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Ark of Triumph

Aharon Granot, Amsterdam

He was the lonely, last surviving Jew of a poor Romanian village, yet when he saw the old shul razed and the aron kodesh left on the street in the rain, he knew he had no choice but to enlist the help of the local priest. Would Dutch askan Reb Mottel Aharonson be able to extricate the holy box from a church attic and the grasp of a strong-willed cleric?

Wednesday, December 16, 2015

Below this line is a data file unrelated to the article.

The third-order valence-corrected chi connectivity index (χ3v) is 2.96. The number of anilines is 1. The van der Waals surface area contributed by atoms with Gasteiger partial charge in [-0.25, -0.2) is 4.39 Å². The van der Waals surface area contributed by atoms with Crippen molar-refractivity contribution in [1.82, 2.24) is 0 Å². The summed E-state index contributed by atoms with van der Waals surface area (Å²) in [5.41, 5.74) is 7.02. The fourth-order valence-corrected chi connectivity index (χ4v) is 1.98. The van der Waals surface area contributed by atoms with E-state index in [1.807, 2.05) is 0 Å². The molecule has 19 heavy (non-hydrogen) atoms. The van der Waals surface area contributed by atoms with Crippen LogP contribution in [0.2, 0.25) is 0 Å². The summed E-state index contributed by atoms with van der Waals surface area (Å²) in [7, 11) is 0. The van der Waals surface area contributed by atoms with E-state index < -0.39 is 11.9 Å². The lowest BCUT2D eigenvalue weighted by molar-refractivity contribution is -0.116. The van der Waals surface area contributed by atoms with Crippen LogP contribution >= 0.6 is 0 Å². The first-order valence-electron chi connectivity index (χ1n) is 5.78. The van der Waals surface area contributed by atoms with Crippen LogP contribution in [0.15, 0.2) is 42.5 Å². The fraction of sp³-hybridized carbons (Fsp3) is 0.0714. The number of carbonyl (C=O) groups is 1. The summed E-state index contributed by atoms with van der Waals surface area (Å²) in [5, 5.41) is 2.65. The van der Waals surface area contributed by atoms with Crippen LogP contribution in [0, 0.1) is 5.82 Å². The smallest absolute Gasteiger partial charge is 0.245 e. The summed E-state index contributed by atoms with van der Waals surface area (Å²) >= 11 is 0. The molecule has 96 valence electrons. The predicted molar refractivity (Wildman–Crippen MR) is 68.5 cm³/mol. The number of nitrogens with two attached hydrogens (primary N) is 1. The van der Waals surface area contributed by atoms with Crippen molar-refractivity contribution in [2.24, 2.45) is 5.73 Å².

His name was Frank, and he was an old Jew from a poor village in the Alba Iulia district of Transylvania. His visitors were representatives of a Christian charity organization, residents of Zealand in southern Holland, food packages in hand. Their organization adopted the Transylvanian village after the fall of the Iron Curtain, collecting both funds and nonperishable foods in their own city for the poor of Alba Iulia a thousand miles away, where they would go door to door with their charitable contributions. While the packages included flour, sugar, canned goods, salt, rice, and other staples and were a literal lifeline for the villagers, the benefactors’ first encounter with Frank was hesitant and cool. “We’ve brought you food,” they said. “Who are you?” he asked. “We’re from the Church.” “I don’t want to take charity from the Church,” he said flatly. “I’m a Jew. I’m here alone for decades already, trying to live as a Jew under the Communists. I won’t take anything from the Church.” But they persuaded him that they had no missionary intentions, only good will to support the needy. They also gave him a double-sized package because he was Jewish — a member of the nation that had been so horrifically decimated by the Nazis and the Communists in the subsequent years. From then on, every time they visited the town to distribute food packages, Frank received two. Over time, the Dutch representatives gained Frank’s trust, and after 17 years of food packages, he finally let them in on a secret. “Come to the village church with me,” he begged. “There’s something there I must show you.” The Dutch volunteers agreed. In the evening, when they finished distributing their food packages, they followed the old Jew to the church and climbed up to the attic. There, on the attic floor, was the last thing they expected to see in such a place: an ancient, intricately carved aron kodesh — waiting, it seemed, for someone to come and redeem it. “This aron kodesh belongs to the Jews,” the old man told his new confidants. “And I need you to help me return it to them.”

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